A study published in the Clinical Oncology journal suggests that chemotherapy may impair speech in breast cancer patients. Breast cancer patients who pursue or have pursued chemotherapy are at risk of mild cognitive deficits such as speech impairment. The objective of the study was to clarify existing researches on cognitive functioning in patients who had received standard dose of chemotherapy.
The study conducted at the Moffitt Cancer Centre examined cognitive functioning in breast cancer survivors, who had received standard dose chemotherapy for breast cancer at least six months. Scientists observed that survivors had mild impairments or no impairments in verbal abilities difficulty choosing words and visuospatial abilities such as getting lost more easily. The study also noted the impact of standard chemotherapy on other cancer forms, which was severe as cancer patients had more pervasive deficits. [Read: How does Chemotherapy Works]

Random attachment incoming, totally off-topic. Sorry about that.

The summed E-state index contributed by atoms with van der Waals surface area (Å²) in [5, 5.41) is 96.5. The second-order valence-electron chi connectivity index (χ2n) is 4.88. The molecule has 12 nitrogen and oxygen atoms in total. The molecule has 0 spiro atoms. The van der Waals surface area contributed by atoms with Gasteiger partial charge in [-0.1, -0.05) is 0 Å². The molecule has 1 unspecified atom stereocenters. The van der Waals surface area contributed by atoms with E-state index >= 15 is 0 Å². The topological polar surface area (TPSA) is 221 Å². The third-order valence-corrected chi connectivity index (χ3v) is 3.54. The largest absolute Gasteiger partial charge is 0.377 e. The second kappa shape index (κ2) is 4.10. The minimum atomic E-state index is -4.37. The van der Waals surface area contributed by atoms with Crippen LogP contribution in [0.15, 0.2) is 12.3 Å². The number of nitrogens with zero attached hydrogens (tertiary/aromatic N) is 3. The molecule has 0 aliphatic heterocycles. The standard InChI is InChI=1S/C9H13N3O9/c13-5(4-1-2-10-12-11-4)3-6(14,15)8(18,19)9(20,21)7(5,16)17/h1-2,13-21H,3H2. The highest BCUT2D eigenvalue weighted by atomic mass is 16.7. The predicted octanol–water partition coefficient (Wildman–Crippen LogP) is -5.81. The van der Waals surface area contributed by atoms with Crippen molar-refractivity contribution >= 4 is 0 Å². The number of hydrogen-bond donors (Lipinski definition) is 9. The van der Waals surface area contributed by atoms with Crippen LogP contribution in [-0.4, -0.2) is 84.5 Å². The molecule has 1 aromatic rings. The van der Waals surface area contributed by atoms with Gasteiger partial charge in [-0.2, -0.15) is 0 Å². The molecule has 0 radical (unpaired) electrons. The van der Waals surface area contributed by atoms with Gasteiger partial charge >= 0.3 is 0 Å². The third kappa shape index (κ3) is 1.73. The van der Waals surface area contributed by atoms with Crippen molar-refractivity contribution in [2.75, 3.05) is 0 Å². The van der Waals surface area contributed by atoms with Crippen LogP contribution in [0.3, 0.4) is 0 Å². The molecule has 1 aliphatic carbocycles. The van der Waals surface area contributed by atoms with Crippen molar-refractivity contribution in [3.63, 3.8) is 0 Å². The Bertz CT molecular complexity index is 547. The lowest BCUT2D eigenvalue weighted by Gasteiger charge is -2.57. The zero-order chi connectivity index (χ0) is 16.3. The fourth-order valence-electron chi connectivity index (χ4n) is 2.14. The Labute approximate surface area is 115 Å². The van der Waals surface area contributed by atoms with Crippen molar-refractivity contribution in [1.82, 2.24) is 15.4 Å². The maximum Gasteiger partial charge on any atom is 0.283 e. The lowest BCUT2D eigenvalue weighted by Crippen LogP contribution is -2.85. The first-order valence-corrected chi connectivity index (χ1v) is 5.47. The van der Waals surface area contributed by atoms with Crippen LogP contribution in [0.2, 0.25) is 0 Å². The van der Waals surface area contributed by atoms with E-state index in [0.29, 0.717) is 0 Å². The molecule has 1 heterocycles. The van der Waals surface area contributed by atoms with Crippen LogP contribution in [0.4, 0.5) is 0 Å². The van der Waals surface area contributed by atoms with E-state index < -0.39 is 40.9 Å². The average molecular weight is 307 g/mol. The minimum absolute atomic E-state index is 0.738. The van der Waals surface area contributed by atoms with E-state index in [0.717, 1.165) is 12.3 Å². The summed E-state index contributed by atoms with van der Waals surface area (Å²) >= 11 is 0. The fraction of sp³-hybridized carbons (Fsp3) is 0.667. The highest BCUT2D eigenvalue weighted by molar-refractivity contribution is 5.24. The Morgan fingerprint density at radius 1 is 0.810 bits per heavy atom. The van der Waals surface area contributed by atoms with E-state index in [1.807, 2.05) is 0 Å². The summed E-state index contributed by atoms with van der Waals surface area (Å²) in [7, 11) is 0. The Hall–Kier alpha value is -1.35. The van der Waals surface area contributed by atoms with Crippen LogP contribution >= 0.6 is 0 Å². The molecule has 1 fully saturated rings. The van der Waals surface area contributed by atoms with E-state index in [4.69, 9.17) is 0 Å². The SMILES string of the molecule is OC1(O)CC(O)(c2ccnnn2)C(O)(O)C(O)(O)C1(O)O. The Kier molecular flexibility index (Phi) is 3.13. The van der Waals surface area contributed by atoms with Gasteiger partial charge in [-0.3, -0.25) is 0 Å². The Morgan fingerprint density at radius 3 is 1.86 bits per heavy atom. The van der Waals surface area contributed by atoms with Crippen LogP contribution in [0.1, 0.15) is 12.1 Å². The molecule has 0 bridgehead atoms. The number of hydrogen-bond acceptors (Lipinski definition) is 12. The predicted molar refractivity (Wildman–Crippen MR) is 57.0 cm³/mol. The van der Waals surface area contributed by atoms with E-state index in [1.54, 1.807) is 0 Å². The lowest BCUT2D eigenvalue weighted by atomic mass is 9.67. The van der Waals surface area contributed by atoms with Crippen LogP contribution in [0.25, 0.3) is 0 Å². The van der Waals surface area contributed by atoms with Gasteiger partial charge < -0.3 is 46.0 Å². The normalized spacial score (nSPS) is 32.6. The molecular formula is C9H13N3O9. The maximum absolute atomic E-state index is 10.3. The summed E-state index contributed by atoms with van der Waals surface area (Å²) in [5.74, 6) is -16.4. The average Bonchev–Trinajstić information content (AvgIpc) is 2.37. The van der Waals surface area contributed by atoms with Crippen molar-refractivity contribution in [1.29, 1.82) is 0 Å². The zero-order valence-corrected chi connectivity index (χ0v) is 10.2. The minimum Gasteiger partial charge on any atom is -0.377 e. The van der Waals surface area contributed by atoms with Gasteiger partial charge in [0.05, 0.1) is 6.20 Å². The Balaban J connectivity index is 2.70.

Lead author of the study, Heather S L Jim, suggested that the patients treated with chemotherapy and having subsequent cognitive deficits must see a neuropsychologist for better management of the cognitive deficits.
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